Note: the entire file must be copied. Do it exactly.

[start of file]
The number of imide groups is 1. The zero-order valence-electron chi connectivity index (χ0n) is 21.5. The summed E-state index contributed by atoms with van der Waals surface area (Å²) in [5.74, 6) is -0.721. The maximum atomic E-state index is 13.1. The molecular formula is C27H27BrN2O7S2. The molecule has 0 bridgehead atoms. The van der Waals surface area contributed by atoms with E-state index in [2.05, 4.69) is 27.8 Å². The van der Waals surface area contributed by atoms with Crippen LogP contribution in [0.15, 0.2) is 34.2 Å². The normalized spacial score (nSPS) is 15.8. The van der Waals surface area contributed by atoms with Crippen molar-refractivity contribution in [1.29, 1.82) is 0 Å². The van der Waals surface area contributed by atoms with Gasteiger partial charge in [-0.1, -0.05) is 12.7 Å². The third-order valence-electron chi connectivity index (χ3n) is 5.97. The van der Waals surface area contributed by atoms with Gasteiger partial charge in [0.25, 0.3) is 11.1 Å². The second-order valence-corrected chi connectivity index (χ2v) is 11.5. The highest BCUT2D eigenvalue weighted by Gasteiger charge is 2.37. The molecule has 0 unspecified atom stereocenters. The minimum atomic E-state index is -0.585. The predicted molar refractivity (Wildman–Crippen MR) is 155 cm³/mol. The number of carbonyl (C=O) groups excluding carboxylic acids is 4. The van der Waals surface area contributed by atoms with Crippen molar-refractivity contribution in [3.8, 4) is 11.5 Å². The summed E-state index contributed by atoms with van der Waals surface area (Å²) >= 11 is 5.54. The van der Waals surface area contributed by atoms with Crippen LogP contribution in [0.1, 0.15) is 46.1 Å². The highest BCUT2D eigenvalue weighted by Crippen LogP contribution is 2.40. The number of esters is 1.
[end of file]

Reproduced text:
The number of imide groups is 1. The zero-order valence-electron chi connectivity index (χ0n) is 21.5. The summed E-state index contributed by atoms with van der Waals surface area (Å²) in [5.74, 6) is -0.721. The maximum atomic E-state index is 13.1. The molecular formula is C27H27BrN2O7S2. The molecule has 0 bridgehead atoms. The van der Waals surface area contributed by atoms with E-state index in [2.05, 4.69) is 27.8 Å². The van der Waals surface area contributed by atoms with Crippen LogP contribution in [0.15, 0.2) is 34.2 Å². The normalized spacial score (nSPS) is 15.8. The van der Waals surface area contributed by atoms with Crippen molar-refractivity contribution in [1.29, 1.82) is 0 Å². The van der Waals surface area contributed by atoms with Gasteiger partial charge in [-0.1, -0.05) is 12.7 Å². The third-order valence-electron chi connectivity index (χ3n) is 5.97. The van der Waals surface area contributed by atoms with Gasteiger partial charge in [0.25, 0.3) is 11.1 Å². The second-order valence-corrected chi connectivity index (χ2v) is 11.5. The highest BCUT2D eigenvalue weighted by Gasteiger charge is 2.37. The molecule has 0 unspecified atom stereocenters. The minimum atomic E-state index is -0.585. The predicted molar refractivity (Wildman–Crippen MR) is 155 cm³/mol. The number of carbonyl (C=O) groups excluding carboxylic acids is 4. The van der Waals surface area contributed by atoms with Crippen molar-refractivity contribution in [3.8, 4) is 11.5 Å². The summed E-state index contributed by atoms with van der Waals surface area (Å²) >= 11 is 5.54. The van der Waals surface area contributed by atoms with Crippen LogP contribution in [0.1, 0.15) is 46.1 Å². The highest BCUT2D eigenvalue weighted by Crippen LogP contribution is 2.40. The number of esters is 1.